Hopes and aspirations
The scorching sun may deter some people from venturing out of their homes, but not the hundreds of children hoping to get a place in Colégio de Santo Inácio de Loiola (CSIL). They braved the heat, some travelling for an hour, to go to Kasait for the entrance exam.
In total, 278 candidates for Year 7 and 145 for Year 10 showed up, excited and anxious. They knew that it was going to be tough getting into the school, not just because of the exam but also because there were many more applicants than available places.
The hope of the children and their parents was palpable as the children took their seats in their assigned rooms and their parents gathered outside to wait. It was moving to see a father standing by the window, cheering and encouraging his daughter minutes before the exam began. And the high five exchange of another father with his son must surely have boosted the boy’s confidence as he entered the exam room. One might almost say the campus was painted with love as parents hugged and kissed their son or daughter in the corridors, wishing them best of luck in the exam. The strong sense of family was obvious.
The exams were just the first step in applying to become a student in CSIL. The results announced on October 5 created a shortlist of those who got to go on to the next round.
After a week, they were called with one or two of their parents or guardians for an interview. They waited nervously for their turn, well aware that the competition was tougher at this stage. They knew the interview had to go well and that they had to make a good impression on the interviewers to get in.
In the end, the new intake for the school year 2016 was determined - 105 in the new Year 7 class, and 29 who will join the existing 76 Year 9 students in CSIL in the Year 10 cohort. One of the incoming Year 10 students is Amon Alves Correia.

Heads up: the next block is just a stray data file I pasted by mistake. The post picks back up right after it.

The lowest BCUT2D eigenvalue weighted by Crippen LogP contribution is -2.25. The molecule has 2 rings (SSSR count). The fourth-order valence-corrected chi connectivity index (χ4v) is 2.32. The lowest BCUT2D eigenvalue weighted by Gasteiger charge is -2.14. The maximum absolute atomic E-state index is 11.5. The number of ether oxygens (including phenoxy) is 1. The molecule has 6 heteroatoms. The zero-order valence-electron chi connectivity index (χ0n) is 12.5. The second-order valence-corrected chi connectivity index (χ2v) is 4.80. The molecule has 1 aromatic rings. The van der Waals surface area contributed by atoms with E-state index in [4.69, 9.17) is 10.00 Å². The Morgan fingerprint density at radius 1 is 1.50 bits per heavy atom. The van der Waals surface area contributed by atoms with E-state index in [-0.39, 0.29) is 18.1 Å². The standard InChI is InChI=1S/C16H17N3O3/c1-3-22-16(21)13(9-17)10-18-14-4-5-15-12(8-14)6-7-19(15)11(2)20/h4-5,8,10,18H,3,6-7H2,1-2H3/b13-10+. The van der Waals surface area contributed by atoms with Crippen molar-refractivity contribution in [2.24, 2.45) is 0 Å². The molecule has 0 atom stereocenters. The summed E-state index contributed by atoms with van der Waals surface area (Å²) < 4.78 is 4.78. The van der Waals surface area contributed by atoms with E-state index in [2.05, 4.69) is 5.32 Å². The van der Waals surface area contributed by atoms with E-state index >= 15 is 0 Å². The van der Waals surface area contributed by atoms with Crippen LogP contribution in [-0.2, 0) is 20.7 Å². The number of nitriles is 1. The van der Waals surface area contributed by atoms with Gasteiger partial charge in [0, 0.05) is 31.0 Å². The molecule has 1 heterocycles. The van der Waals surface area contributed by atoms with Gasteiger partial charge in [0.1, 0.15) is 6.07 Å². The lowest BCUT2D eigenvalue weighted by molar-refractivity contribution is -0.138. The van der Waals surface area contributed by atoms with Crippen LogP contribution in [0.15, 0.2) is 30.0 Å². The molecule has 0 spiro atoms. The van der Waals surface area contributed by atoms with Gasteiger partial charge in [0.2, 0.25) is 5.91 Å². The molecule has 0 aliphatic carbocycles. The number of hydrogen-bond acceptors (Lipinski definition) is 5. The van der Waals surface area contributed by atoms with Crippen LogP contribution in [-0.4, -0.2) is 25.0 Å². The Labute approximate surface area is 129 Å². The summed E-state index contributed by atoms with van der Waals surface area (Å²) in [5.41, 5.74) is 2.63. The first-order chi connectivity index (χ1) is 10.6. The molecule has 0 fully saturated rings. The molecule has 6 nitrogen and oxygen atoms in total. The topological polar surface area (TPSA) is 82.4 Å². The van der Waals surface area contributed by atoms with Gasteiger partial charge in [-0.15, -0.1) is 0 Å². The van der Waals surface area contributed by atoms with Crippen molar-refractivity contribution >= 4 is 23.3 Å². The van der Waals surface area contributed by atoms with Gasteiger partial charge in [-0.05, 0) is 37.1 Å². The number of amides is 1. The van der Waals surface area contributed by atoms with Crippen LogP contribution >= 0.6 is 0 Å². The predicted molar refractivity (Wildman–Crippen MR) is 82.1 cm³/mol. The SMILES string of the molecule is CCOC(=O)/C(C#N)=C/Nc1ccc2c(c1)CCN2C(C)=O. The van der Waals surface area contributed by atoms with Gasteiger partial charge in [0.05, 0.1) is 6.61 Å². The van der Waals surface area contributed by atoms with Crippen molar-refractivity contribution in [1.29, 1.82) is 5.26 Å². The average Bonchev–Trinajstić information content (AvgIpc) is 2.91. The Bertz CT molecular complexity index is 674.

The son of a carpenter who barely earns enough to make ends meet, Amon has walked past CSIL on his way to school every day. But next year, thanks to the help he received in the Ulmera Project (a Jesuit endeavour that works to increase the chances children from the Ulmera community have of getting into CSIL), he will walk through the CSIL school gate as a student. His family is eager for him to attend the school despite the hardship they face every day.
“Even though we do not have the money to support my son’s education, I am determined to find ways,” Amon’s father, Joaquim Alves, told Fr EJ Gerilla SJ. “The future of my son is the most important for me.”
The new intake in 2016 almost doubles CSIL’s current population and there will be an increase in faculty as well. But even as the Jesuits and staff prepare to open another school year, they know the road ahead is long and fraught with challenges.
The new Year 7 class will be CSIL’s fourth, taking it across the half-way mark to full capacity in 2018, when CSIL will have students in Year 7 to 12. Some changes in processes are needed but in general, things are falling into place. What is of more urgent concern are the need to raise enough funds to complete the construction and equipment of the Jesuit education project, and develop a robust plan for the school’s sustainability. For this, the Jesuits in Timor-Leste will need the continued help and support, financial and in kind, of Jesuits, friends and benefactors across the world.